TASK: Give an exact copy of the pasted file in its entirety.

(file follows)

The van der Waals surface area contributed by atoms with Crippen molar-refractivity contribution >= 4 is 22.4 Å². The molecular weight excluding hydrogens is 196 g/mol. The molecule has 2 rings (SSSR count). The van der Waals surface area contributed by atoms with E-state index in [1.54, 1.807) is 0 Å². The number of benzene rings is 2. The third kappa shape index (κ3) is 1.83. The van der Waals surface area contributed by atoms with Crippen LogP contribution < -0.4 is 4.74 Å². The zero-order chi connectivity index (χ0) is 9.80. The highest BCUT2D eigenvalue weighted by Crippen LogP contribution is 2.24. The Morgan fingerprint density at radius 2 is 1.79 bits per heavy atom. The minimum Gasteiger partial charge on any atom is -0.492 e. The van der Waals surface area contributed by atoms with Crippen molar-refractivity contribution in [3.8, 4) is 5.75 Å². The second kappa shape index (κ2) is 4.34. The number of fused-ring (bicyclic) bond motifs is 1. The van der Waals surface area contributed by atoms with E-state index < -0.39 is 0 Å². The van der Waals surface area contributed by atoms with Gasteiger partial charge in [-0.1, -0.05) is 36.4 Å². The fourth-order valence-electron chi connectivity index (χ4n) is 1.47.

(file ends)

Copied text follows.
The van der Waals surface area contributed by atoms with Crippen molar-refractivity contribution >= 4 is 22.4 Å². The molecular weight excluding hydrogens is 196 g/mol. The molecule has 2 rings (SSSR count). The van der Waals surface area contributed by atoms with E-state index in [1.54, 1.807) is 0 Å². The number of benzene rings is 2. The third kappa shape index (κ3) is 1.83. The van der Waals surface area contributed by atoms with Crippen LogP contribution < -0.4 is 4.74 Å². The zero-order chi connectivity index (χ0) is 9.80. The highest BCUT2D eigenvalue weighted by Crippen LogP contribution is 2.24. The Morgan fingerprint density at radius 2 is 1.79 bits per heavy atom. The minimum Gasteiger partial charge on any atom is -0.492 e. The van der Waals surface area contributed by atoms with Crippen molar-refractivity contribution in [3.8, 4) is 5.75 Å². The second kappa shape index (κ2) is 4.34. The number of fused-ring (bicyclic) bond motifs is 1. The van der Waals surface area contributed by atoms with E-state index < -0.39 is 0 Å². The van der Waals surface area contributed by atoms with Gasteiger partial charge in [-0.1, -0.05) is 36.4 Å². The fourth-order valence-electron chi connectivity index (χ4n) is 1.47.